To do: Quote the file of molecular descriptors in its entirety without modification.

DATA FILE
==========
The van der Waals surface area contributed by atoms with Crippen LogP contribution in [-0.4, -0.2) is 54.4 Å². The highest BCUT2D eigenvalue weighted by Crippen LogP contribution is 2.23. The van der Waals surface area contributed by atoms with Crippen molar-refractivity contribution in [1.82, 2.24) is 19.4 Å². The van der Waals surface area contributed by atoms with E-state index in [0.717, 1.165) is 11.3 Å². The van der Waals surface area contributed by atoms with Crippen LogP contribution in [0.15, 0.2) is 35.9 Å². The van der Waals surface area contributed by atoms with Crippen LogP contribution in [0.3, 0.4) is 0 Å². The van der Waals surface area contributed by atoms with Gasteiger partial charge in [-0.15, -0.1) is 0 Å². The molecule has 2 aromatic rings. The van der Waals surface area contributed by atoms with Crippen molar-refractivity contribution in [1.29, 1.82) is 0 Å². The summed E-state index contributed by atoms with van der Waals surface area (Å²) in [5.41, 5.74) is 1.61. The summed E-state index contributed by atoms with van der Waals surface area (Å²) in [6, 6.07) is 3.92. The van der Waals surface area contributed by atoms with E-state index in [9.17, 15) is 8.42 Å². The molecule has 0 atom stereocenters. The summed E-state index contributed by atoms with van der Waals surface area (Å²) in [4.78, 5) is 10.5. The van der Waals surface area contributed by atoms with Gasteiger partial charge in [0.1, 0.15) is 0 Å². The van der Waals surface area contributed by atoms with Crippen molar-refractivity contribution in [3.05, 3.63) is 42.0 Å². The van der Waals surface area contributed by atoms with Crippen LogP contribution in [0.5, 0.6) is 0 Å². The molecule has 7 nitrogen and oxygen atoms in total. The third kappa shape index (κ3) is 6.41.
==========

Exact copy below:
The van der Waals surface area contributed by atoms with Crippen LogP contribution in [-0.4, -0.2) is 54.4 Å². The highest BCUT2D eigenvalue weighted by Crippen LogP contribution is 2.23. The van der Waals surface area contributed by atoms with Crippen molar-refractivity contribution in [1.82, 2.24) is 19.4 Å². The van der Waals surface area contributed by atoms with E-state index in [0.717, 1.165) is 11.3 Å². The van der Waals surface area contributed by atoms with Crippen LogP contribution in [0.15, 0.2) is 35.9 Å². The van der Waals surface area contributed by atoms with Crippen LogP contribution in [0.3, 0.4) is 0 Å². The van der Waals surface area contributed by atoms with Gasteiger partial charge in [-0.15, -0.1) is 0 Å². The molecule has 2 aromatic rings. The van der Waals surface area contributed by atoms with Crippen molar-refractivity contribution in [1.29, 1.82) is 0 Å². The summed E-state index contributed by atoms with van der Waals surface area (Å²) in [5.41, 5.74) is 1.61. The summed E-state index contributed by atoms with van der Waals surface area (Å²) in [6, 6.07) is 3.92. The van der Waals surface area contributed by atoms with E-state index in [9.17, 15) is 8.42 Å². The molecule has 0 atom stereocenters. The summed E-state index contributed by atoms with van der Waals surface area (Å²) in [4.78, 5) is 10.5. The van der Waals surface area contributed by atoms with Gasteiger partial charge in [0.1, 0.15) is 0 Å². The van der Waals surface area contributed by atoms with Crippen molar-refractivity contribution in [3.05, 3.63) is 42.0 Å². The van der Waals surface area contributed by atoms with Crippen LogP contribution in [0.5, 0.6) is 0 Å². The molecule has 7 nitrogen and oxygen atoms in total. The third kappa shape index (κ3) is 6.41.